In the middle of June, I went to Sleeping Giant Provincial Park, on the Sibley Peninsula in order to attend a training camp put on by NTDC Thunder Bay and the Canadian National Ski Team. The camp was attended by the entire NTDC with Chris Jeffries, Devon Kershaw, Sean Crooks and Chandra Crawford of the National Team coming as well. Other people who attended were invited based upon results at the 2004 Canadian Championships and coaching was provided by Eric Bailey (NTDC), Lisa Patterson (Lakehead XC), Alain Parent (National Junior Team) and Dave Wood (National Senior Team). The weekend portion of the camp was open to others, and a large number of Thunder Bay Juniors arrived. For the whole week, we were well cared for by a group of volunteers from Big Thunder Ski Club who cooked all of our meals while we stayed in the staff cabins in the park. For those of you unfamiliar with the Lakehead, Sibley is a large peninsula jutting out into Lake SUperior that helps form the bay on which Thunder Bay lies and makes it a great natural harbour. The peninsula has many small lakes and some rolling climbs but is highlighted by a rock outcropping that looks like a Sleeping GIant when viewed from THunder Bay. One day we ran into the head of the giant and climbed it. This provides a number of spectacular views of Superior, small islands and THunder Bay itself. Other days were spent with more conventional ski training and included a trip to Ouimet Canyon to rollerski (a decent climb to skate legs only). The training generally consisted of easy distance workouts, with 2 workouts every day and all non-intensity workouts being about 2 hours. The only exception was one day we did a 3.5-4.5 hour run (time dependent on individual) with only 30 minutes of core strength in the afternoon. The day we did an intensity workout, it was 4 x 1600 m at the fastest pace that could be held for all four intervals. Coaches were standing there with stopwatches as we ran out and then back along an 800 m stretch of dirt road. The only thing that mattered when doing intervals was speed, no one checking heart rate or lactates and effort known to be hard. I understand this is a fairly common approach to intervals with the National Team, and its emphasis on speed (the thing we are after when racing) can be learned from. I also realized that it is possible to train hard earlier in the year than many of us are used to (this could be essential for senior athletes since World Championship selection races are in December) and that the National Team is doing so. The biggest thing I noticed from training with national team members was their approach to training, racing and life. The four skiers who attended were focused in every workout and except for easy running seemed concentrated on maximizing the workout. Other places people were joking around during strength but Chris and Sean would avoid that in order to focus on maintaining a better body position. Also, Chris and Devon appeared to be at a slightly higher level than the rest of us at everything. They were running a little faster and were a little stronger with a slightly faster easy distance pace. The difference in fitness levels is small enough to be bridged but it is important to realize that it exists. Skiers who wish to be faster must get in better shape in order to compete with the Canadian National Team. Devon also emphasized the need to race hard and to put a full effort into racing. This was seen as the most important aspect in skiing fast and can be learned from. I also noticed that Devon, Sean and Chandra are high energy people who seem to be always doing something. In the evenings after 2 solid workouts, Devon and Ian Murray would put a picknick table on a dock and then huck back-flips into a small lakes. Another day, Devon and Sean got really excited about floating down a creek that crosses a road though a culvert. It is running water and functions like a waterslide. As a result, they went there one day. I just noticed a constant restlessness and search for excitement in those guys, also contributing to the large amounts of rock climbing they do in Canmore and the backflip pictures from Mt Assiniboine. They exhibited a level of energy that I don't often see in slower skiers of a similar age and may provide something to learn from. Overall, I really enjoyed the camp (as I do every time I am in the North West) and learnt a lot. Normally, I don't like dryland training camps since they seem either pointless or overly focused on education. In this one we trained well and also managed to learn a lot about how the national team approaches things.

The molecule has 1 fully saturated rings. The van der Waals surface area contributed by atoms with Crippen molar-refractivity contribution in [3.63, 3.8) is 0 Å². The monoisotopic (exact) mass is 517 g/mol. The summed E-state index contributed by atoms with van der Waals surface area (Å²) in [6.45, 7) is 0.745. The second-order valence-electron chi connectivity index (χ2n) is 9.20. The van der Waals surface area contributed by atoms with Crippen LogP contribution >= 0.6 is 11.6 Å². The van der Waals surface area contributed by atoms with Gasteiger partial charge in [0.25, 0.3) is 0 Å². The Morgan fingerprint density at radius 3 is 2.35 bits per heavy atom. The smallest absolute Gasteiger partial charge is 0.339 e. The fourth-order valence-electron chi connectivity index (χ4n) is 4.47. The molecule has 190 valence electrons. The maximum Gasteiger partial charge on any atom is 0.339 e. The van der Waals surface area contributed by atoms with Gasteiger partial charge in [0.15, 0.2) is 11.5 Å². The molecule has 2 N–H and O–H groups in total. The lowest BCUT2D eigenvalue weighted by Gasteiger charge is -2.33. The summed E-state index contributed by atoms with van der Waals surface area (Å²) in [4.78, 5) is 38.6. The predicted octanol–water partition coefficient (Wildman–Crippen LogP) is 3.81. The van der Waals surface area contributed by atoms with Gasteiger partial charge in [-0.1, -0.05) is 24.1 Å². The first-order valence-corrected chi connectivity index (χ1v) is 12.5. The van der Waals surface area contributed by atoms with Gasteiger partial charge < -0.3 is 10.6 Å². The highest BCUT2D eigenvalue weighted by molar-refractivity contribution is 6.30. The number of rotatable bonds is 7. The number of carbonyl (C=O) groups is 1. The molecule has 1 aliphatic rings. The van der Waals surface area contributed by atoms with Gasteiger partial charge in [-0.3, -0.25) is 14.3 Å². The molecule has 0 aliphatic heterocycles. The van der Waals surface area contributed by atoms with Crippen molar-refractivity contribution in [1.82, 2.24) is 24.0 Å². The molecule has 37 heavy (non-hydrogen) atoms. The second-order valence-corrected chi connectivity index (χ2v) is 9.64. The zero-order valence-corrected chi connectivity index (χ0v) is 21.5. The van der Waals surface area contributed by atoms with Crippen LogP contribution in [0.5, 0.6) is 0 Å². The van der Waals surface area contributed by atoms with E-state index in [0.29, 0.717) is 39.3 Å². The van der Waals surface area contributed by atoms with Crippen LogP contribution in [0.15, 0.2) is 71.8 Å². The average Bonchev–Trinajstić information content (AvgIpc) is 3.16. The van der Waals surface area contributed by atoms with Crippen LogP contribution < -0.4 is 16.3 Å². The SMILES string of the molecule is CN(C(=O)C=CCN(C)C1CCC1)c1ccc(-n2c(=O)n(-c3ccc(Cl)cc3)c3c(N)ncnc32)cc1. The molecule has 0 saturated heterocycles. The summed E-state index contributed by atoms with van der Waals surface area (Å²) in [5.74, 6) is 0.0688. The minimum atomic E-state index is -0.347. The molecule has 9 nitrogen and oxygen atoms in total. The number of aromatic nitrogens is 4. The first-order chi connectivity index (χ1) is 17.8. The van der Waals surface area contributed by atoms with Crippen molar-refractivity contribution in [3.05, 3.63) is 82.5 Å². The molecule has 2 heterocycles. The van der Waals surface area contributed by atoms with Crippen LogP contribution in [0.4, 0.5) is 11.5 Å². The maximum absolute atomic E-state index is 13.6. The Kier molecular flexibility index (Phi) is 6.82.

Interesting Reading. . .